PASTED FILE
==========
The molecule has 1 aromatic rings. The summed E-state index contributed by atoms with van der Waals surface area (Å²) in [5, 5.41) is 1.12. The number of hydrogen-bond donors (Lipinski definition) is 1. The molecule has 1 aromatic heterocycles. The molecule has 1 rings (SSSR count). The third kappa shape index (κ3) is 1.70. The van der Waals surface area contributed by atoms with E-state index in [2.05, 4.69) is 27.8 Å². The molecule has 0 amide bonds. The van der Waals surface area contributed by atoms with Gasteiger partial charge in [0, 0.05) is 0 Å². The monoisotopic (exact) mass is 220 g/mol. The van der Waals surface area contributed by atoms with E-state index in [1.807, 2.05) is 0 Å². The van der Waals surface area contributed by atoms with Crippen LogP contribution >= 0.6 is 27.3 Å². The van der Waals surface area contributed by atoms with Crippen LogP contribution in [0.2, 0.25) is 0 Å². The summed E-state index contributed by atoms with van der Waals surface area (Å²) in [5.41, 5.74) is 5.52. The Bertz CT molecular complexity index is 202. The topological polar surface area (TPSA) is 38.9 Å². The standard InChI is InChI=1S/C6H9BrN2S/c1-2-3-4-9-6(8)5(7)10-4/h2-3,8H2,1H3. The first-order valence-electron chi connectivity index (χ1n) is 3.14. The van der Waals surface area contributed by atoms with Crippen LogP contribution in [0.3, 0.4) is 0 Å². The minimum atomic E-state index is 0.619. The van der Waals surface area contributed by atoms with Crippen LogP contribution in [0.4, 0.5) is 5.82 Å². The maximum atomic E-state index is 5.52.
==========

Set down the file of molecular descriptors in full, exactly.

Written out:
The molecule has 1 aromatic rings. The summed E-state index contributed by atoms with van der Waals surface area (Å²) in [5, 5.41) is 1.12. The number of hydrogen-bond donors (Lipinski definition) is 1. The molecule has 1 aromatic heterocycles. The molecule has 1 rings (SSSR count). The third kappa shape index (κ3) is 1.70. The van der Waals surface area contributed by atoms with E-state index in [2.05, 4.69) is 27.8 Å². The molecule has 0 amide bonds. The van der Waals surface area contributed by atoms with Gasteiger partial charge in [0, 0.05) is 0 Å². The monoisotopic (exact) mass is 220 g/mol. The van der Waals surface area contributed by atoms with E-state index in [1.807, 2.05) is 0 Å². The van der Waals surface area contributed by atoms with Crippen LogP contribution >= 0.6 is 27.3 Å². The van der Waals surface area contributed by atoms with Crippen LogP contribution in [0.2, 0.25) is 0 Å². The summed E-state index contributed by atoms with van der Waals surface area (Å²) in [5.41, 5.74) is 5.52. The Bertz CT molecular complexity index is 202. The topological polar surface area (TPSA) is 38.9 Å². The standard InChI is InChI=1S/C6H9BrN2S/c1-2-3-4-9-6(8)5(7)10-4/h2-3,8H2,1H3. The first-order valence-electron chi connectivity index (χ1n) is 3.14. The van der Waals surface area contributed by atoms with Crippen LogP contribution in [0.3, 0.4) is 0 Å². The minimum atomic E-state index is 0.619. The van der Waals surface area contributed by atoms with Crippen LogP contribution in [0.4, 0.5) is 5.82 Å². The maximum atomic E-state index is 5.52.